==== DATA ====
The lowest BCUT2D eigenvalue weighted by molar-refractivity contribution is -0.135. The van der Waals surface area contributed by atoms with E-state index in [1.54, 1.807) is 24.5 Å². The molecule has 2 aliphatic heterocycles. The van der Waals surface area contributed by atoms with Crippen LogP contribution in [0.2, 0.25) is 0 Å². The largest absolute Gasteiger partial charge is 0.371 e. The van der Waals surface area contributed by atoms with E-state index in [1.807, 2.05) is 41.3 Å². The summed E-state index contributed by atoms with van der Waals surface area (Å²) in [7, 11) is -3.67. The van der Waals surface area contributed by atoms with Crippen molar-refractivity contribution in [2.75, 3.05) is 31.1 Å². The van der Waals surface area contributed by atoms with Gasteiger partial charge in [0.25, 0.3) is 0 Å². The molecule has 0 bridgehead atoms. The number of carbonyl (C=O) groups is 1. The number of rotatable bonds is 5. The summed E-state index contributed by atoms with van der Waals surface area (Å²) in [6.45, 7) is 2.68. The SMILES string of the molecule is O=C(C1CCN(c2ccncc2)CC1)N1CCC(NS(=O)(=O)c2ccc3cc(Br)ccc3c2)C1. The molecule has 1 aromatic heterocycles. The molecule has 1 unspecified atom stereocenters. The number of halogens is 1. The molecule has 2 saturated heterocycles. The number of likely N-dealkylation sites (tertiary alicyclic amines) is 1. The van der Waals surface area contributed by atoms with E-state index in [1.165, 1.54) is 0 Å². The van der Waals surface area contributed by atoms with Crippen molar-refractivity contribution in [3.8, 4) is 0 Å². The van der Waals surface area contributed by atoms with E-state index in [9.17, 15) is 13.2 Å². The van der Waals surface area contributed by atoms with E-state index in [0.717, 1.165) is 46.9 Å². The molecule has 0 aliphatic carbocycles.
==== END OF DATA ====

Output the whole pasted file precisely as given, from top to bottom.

The lowest BCUT2D eigenvalue weighted by molar-refractivity contribution is -0.135. The van der Waals surface area contributed by atoms with E-state index in [1.54, 1.807) is 24.5 Å². The molecule has 2 aliphatic heterocycles. The van der Waals surface area contributed by atoms with Crippen LogP contribution in [0.2, 0.25) is 0 Å². The largest absolute Gasteiger partial charge is 0.371 e. The van der Waals surface area contributed by atoms with E-state index in [1.807, 2.05) is 41.3 Å². The summed E-state index contributed by atoms with van der Waals surface area (Å²) in [7, 11) is -3.67. The van der Waals surface area contributed by atoms with Crippen molar-refractivity contribution in [2.75, 3.05) is 31.1 Å². The van der Waals surface area contributed by atoms with Gasteiger partial charge in [0.25, 0.3) is 0 Å². The molecule has 0 bridgehead atoms. The number of carbonyl (C=O) groups is 1. The number of rotatable bonds is 5. The summed E-state index contributed by atoms with van der Waals surface area (Å²) in [6.45, 7) is 2.68. The SMILES string of the molecule is O=C(C1CCN(c2ccncc2)CC1)N1CCC(NS(=O)(=O)c2ccc3cc(Br)ccc3c2)C1. The molecule has 1 aromatic heterocycles. The molecule has 1 unspecified atom stereocenters. The number of halogens is 1. The molecule has 2 saturated heterocycles. The number of likely N-dealkylation sites (tertiary alicyclic amines) is 1. The van der Waals surface area contributed by atoms with E-state index in [1.165, 1.54) is 0 Å². The van der Waals surface area contributed by atoms with Crippen molar-refractivity contribution in [3.8, 4) is 0 Å². The van der Waals surface area contributed by atoms with E-state index in [9.17, 15) is 13.2 Å². The van der Waals surface area contributed by atoms with E-state index in [0.717, 1.165) is 46.9 Å². The molecule has 0 aliphatic carbocycles.